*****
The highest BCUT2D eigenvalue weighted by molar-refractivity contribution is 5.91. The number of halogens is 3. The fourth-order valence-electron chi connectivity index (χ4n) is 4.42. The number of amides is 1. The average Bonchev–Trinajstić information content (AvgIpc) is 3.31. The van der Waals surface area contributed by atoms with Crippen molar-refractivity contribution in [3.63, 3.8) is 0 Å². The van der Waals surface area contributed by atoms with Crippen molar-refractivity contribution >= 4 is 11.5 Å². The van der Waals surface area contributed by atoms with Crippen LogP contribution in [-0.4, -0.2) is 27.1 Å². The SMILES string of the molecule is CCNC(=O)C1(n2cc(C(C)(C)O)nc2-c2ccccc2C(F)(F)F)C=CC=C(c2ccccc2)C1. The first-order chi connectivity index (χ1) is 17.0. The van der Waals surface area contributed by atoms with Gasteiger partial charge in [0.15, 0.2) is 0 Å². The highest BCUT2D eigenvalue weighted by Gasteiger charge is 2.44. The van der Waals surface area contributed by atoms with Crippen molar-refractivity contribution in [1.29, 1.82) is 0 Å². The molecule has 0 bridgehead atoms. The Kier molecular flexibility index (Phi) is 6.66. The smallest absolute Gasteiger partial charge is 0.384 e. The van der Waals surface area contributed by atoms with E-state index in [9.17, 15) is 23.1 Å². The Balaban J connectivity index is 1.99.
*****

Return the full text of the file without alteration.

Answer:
The highest BCUT2D eigenvalue weighted by molar-refractivity contribution is 5.91. The number of halogens is 3. The fourth-order valence-electron chi connectivity index (χ4n) is 4.42. The number of amides is 1. The average Bonchev–Trinajstić information content (AvgIpc) is 3.31. The van der Waals surface area contributed by atoms with Crippen molar-refractivity contribution in [3.63, 3.8) is 0 Å². The van der Waals surface area contributed by atoms with Crippen molar-refractivity contribution >= 4 is 11.5 Å². The van der Waals surface area contributed by atoms with Crippen LogP contribution in [-0.4, -0.2) is 27.1 Å². The SMILES string of the molecule is CCNC(=O)C1(n2cc(C(C)(C)O)nc2-c2ccccc2C(F)(F)F)C=CC=C(c2ccccc2)C1. The first-order chi connectivity index (χ1) is 17.0. The van der Waals surface area contributed by atoms with Gasteiger partial charge in [0.15, 0.2) is 0 Å². The highest BCUT2D eigenvalue weighted by Gasteiger charge is 2.44. The van der Waals surface area contributed by atoms with Crippen molar-refractivity contribution in [1.29, 1.82) is 0 Å². The molecule has 0 bridgehead atoms. The Kier molecular flexibility index (Phi) is 6.66. The smallest absolute Gasteiger partial charge is 0.384 e. The van der Waals surface area contributed by atoms with E-state index in [9.17, 15) is 23.1 Å². The Balaban J connectivity index is 1.99.